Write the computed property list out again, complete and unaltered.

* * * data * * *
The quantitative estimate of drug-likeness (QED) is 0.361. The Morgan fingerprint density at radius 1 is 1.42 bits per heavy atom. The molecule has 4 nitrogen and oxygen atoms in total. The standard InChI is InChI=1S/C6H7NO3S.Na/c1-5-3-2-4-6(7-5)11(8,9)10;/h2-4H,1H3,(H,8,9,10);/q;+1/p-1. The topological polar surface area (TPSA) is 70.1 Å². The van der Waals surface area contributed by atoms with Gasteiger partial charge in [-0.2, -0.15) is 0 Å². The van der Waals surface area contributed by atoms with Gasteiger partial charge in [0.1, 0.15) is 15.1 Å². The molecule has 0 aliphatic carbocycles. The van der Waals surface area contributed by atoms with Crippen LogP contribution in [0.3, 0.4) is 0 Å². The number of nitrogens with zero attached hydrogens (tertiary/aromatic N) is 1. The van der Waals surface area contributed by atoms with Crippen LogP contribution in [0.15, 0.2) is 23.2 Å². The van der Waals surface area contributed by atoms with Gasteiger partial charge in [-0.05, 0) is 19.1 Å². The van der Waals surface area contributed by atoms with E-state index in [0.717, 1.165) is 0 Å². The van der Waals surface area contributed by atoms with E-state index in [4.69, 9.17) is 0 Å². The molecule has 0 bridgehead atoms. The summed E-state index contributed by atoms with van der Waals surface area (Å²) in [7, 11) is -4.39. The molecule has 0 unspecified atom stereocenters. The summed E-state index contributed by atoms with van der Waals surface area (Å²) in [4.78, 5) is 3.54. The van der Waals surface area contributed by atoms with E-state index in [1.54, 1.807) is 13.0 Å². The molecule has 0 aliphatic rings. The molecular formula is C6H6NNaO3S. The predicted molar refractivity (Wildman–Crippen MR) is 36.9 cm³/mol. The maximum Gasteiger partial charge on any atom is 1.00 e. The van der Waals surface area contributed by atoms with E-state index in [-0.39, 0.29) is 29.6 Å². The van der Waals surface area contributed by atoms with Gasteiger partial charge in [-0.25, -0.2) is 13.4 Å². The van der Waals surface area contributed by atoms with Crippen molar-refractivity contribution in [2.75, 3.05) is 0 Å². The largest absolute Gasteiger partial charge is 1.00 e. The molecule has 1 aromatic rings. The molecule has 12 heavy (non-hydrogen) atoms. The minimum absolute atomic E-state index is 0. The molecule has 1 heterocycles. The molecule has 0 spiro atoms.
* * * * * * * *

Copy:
The quantitative estimate of drug-likeness (QED) is 0.361. The Morgan fingerprint density at radius 1 is 1.42 bits per heavy atom. The molecule has 4 nitrogen and oxygen atoms in total. The standard InChI is InChI=1S/C6H7NO3S.Na/c1-5-3-2-4-6(7-5)11(8,9)10;/h2-4H,1H3,(H,8,9,10);/q;+1/p-1. The topological polar surface area (TPSA) is 70.1 Å². The van der Waals surface area contributed by atoms with Gasteiger partial charge in [-0.2, -0.15) is 0 Å². The van der Waals surface area contributed by atoms with Gasteiger partial charge in [0.1, 0.15) is 15.1 Å². The molecule has 0 aliphatic carbocycles. The van der Waals surface area contributed by atoms with Crippen LogP contribution in [0.3, 0.4) is 0 Å². The number of nitrogens with zero attached hydrogens (tertiary/aromatic N) is 1. The van der Waals surface area contributed by atoms with Crippen LogP contribution in [0.15, 0.2) is 23.2 Å². The van der Waals surface area contributed by atoms with Gasteiger partial charge in [-0.05, 0) is 19.1 Å². The van der Waals surface area contributed by atoms with E-state index in [0.717, 1.165) is 0 Å². The van der Waals surface area contributed by atoms with E-state index in [4.69, 9.17) is 0 Å². The molecule has 0 bridgehead atoms. The summed E-state index contributed by atoms with van der Waals surface area (Å²) in [7, 11) is -4.39. The molecule has 0 unspecified atom stereocenters. The summed E-state index contributed by atoms with van der Waals surface area (Å²) in [4.78, 5) is 3.54. The van der Waals surface area contributed by atoms with E-state index in [1.54, 1.807) is 13.0 Å². The molecule has 0 aliphatic rings. The molecular formula is C6H6NNaO3S. The predicted molar refractivity (Wildman–Crippen MR) is 36.9 cm³/mol. The maximum Gasteiger partial charge on any atom is 1.00 e. The van der Waals surface area contributed by atoms with E-state index in [-0.39, 0.29) is 29.6 Å². The van der Waals surface area contributed by atoms with Gasteiger partial charge in [-0.25, -0.2) is 13.4 Å². The van der Waals surface area contributed by atoms with Crippen molar-refractivity contribution in [2.75, 3.05) is 0 Å². The largest absolute Gasteiger partial charge is 1.00 e. The molecule has 1 aromatic rings. The molecule has 12 heavy (non-hydrogen) atoms. The minimum absolute atomic E-state index is 0. The molecule has 1 heterocycles. The molecule has 0 spiro atoms.